A business plan is the backbone or spine of your business. There are many words which could describe your business plan; such as, a foundation, a master plan, or a blueprint for success; however, simply put it is a detailed outline or roadmap for your business. ItA business plan provides accurate planning to reduce uncertainty. The actual planning activity helps the entrepreneur to realize the hurdles & obstacles ahead, as it is basically about simulating scenarios for initial start-up and medium term business development and growth.
Some key reasons to have a business plan are:
- It creates a vehicle to communicate what the business is trying to accomplish.
- It is the starting point for discussions with investors.
- It forms the basis to measure actual versus expected performance.
- It provides an internal reference for the management team, both in terms of common understanding and benchmarking.
For most new start-ups, a business plan is a dual-purpose document used both inside and outside the business. New insights invariably emerge when an entrepreneur immerses them self into writing the plan and start seeking feedback from others. It’s important to recognize that the plan will usually change while being written. Moreover, the path to success is not always in a straight line.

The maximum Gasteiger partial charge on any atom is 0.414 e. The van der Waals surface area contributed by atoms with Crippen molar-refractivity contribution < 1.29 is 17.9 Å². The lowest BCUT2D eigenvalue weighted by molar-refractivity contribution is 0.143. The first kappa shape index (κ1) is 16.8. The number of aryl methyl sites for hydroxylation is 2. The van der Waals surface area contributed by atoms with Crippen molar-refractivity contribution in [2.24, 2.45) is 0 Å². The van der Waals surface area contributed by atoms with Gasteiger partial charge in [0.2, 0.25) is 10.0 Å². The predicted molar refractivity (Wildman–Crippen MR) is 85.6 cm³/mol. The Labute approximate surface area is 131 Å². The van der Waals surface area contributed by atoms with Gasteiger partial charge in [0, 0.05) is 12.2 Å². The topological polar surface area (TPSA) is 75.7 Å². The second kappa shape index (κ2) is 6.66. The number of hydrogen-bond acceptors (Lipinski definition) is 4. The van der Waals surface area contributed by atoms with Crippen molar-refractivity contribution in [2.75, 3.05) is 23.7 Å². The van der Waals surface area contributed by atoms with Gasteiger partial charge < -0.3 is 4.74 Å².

Use the business plan as roadmap to determine where your business is now. For example, business background, present situation, projections, resources, and not the least competitor analysis. You should also use your business plan as a tool to look at actual verses planned, or as a benchmarking tool or reference.
Ensure you customize the your plan to suit your target audience. For Instance, a business plan may have variations for bankers or investors, suppliers or customers, contractors, or even new or potential employees and existing employees.
So now you’re really eager to get started, but before you start drafting or writing your own plan, please take some time to do an opportunity analysis. Consider the following questions?
- What is your product?
- What is the pricing?
- Is there a market for product? (sales channels)
- Who are your target customers?
- Who are your competitors?
- What does the management team look like? (who, experience)
- What is your cash flow plan?
- What are your financial needs?
An opportunity analysis will verify that the proposed enterprise is viable, before you spend time and money on doing a full-blown business plan.
Finally, as a home or small business entrepreneur, you want to ensure every chance of success, so a business plan will assist you and keep you on track. You really should consider a business plan when creating a new business or venture, or expanding an existing one.
Source by Stephen Dew